Endocrinology

  • About Endocrinology
    About Endocrinology

    Endocrinology
  • About Endocrinology

    The endocrine system helps to maintain stable and relatively constant internal conditions in the body. It regulates many chemical reactions necessary for us to grow, mature, reproduce, metabolise and behave normally.

     The major components of the endocrine system are glands and hormones.

     Endocrine glands release their hormones directly into the blood stream. Blood carries the hormones to the target sites. These are specific cells or organs, often some distance from the endocrine gland itself, where each hormone triggers a certain response.

     The major endocrine glands are:

    The brain – particularly the hypothalamus, the pituitary gland, thyroid gland, parathyroid glands, adrenal glands, ovaries (females only) and testes (male only).

     

    The hypothalamus and the pituitary gland

     Although the brain is the controller of the central nervous system , it also has a crucial endocrine function.

     The hypothalamus is an area of the brain that sits just above the pituitary gland. The hypothalamus secretes regulating hormones, which leads to the release or inhibition of pituitary hormones depending on the needs of the body.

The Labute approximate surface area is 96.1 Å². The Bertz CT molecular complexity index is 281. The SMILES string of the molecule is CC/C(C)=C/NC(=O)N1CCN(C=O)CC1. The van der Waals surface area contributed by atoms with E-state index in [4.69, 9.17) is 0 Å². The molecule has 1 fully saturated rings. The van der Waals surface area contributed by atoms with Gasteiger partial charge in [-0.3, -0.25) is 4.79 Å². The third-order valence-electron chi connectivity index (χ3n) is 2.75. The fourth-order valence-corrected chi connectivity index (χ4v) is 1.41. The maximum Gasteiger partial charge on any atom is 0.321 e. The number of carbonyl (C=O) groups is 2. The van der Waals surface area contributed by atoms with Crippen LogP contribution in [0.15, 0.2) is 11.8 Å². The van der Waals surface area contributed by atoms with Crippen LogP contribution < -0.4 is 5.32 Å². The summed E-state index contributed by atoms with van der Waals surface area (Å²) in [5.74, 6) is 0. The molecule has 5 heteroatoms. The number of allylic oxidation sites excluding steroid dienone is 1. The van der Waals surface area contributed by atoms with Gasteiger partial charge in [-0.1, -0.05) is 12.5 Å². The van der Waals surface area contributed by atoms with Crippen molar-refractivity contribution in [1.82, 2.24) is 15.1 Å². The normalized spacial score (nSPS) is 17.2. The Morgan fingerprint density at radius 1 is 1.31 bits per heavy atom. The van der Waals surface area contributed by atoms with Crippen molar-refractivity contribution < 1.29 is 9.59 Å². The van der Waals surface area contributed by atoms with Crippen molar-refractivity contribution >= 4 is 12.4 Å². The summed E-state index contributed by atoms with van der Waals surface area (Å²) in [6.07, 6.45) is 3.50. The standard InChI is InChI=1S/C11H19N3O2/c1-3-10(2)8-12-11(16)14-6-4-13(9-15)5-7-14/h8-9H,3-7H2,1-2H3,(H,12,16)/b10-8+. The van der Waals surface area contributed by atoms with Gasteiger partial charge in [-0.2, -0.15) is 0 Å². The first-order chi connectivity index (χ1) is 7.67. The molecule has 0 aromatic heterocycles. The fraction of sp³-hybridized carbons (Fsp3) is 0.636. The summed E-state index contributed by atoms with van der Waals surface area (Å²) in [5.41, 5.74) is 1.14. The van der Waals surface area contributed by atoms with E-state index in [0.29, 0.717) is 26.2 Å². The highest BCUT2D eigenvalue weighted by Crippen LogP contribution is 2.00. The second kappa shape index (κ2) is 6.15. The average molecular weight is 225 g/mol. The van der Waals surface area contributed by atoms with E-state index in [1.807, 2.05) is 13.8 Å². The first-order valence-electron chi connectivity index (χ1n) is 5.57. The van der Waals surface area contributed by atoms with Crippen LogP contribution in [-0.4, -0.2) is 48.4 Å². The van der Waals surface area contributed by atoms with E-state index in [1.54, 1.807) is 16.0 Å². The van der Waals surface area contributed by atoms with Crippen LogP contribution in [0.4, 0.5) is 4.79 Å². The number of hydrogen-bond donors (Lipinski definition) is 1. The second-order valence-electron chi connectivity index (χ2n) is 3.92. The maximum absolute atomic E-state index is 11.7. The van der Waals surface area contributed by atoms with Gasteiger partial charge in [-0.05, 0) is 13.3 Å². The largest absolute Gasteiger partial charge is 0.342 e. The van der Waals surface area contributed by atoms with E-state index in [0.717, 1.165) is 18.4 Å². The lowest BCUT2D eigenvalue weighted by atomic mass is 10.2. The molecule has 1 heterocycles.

The pituitary gland is often referred to as the master controller of the endocrine system. It produces the following hormones: growth hormone, adrenocorticotrophic hormone, thyroid-stimulating hormone, folicle-stimulating hormone, lutenising hormone, prolactin, vasopressin, oxytocin and melanocyte-stimulating hormone. The two sections of the pituitary are known as the anterior and posterior lobes.

     The pituitary gland stimulates other endocrine glands and other target sites within the body. Together with the hypothalamus, the pituitary orchestrates the vast range of the body’s hormonal interactions.

     The pituitary gland has very wide-ranging connections. This means that a disorder of the pituitary gland can produce a wide range of signs and symptoms.

     

     

    Growth hormone

     Growth hormone (GH) is one of the main hormones produced by the pituitary gland, and is a crucial factor in promoting normal growth and development in the body. Its action determines how the body is built, how it functions, and in particular the way bones develop.

     Growth hormone is released in a cycle of short bursts throughout the day, roughly once every four hours, though about 70 per cent of the total growth hormone is secreted during the early hours of sleep, particularly during dreaming.

     Once sufficient growth hormone has been released, the increased concentration in the blood feeds back to the hypothalamus and a second hormone, called somatostatin (also known as GH-inhibiting factor), is released telling the pituitary gland to stop secreting growth hormone for the moment.